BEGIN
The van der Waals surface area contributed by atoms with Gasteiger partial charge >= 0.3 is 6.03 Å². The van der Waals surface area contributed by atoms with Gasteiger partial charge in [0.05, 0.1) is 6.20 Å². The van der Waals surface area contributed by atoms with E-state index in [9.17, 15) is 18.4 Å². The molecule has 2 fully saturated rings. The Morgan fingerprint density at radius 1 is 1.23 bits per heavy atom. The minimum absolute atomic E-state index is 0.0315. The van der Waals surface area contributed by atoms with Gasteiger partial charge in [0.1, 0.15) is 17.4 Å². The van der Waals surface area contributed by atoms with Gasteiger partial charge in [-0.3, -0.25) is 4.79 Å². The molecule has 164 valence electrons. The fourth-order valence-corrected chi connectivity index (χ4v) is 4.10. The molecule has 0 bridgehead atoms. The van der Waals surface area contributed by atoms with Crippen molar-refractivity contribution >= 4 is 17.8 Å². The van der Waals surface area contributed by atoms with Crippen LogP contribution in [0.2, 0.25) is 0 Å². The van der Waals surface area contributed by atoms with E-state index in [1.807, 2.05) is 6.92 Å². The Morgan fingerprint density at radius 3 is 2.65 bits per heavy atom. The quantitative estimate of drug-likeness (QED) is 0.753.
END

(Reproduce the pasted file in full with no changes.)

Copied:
The van der Waals surface area contributed by atoms with Gasteiger partial charge >= 0.3 is 6.03 Å². The van der Waals surface area contributed by atoms with Gasteiger partial charge in [0.05, 0.1) is 6.20 Å². The van der Waals surface area contributed by atoms with E-state index in [9.17, 15) is 18.4 Å². The molecule has 2 fully saturated rings. The Morgan fingerprint density at radius 1 is 1.23 bits per heavy atom. The minimum absolute atomic E-state index is 0.0315. The van der Waals surface area contributed by atoms with Gasteiger partial charge in [0.1, 0.15) is 17.4 Å². The van der Waals surface area contributed by atoms with Gasteiger partial charge in [-0.3, -0.25) is 4.79 Å². The molecule has 164 valence electrons. The fourth-order valence-corrected chi connectivity index (χ4v) is 4.10. The molecule has 0 bridgehead atoms. The van der Waals surface area contributed by atoms with Crippen molar-refractivity contribution >= 4 is 17.8 Å². The van der Waals surface area contributed by atoms with Crippen LogP contribution in [0.2, 0.25) is 0 Å². The van der Waals surface area contributed by atoms with E-state index in [1.807, 2.05) is 6.92 Å². The Morgan fingerprint density at radius 3 is 2.65 bits per heavy atom. The quantitative estimate of drug-likeness (QED) is 0.753.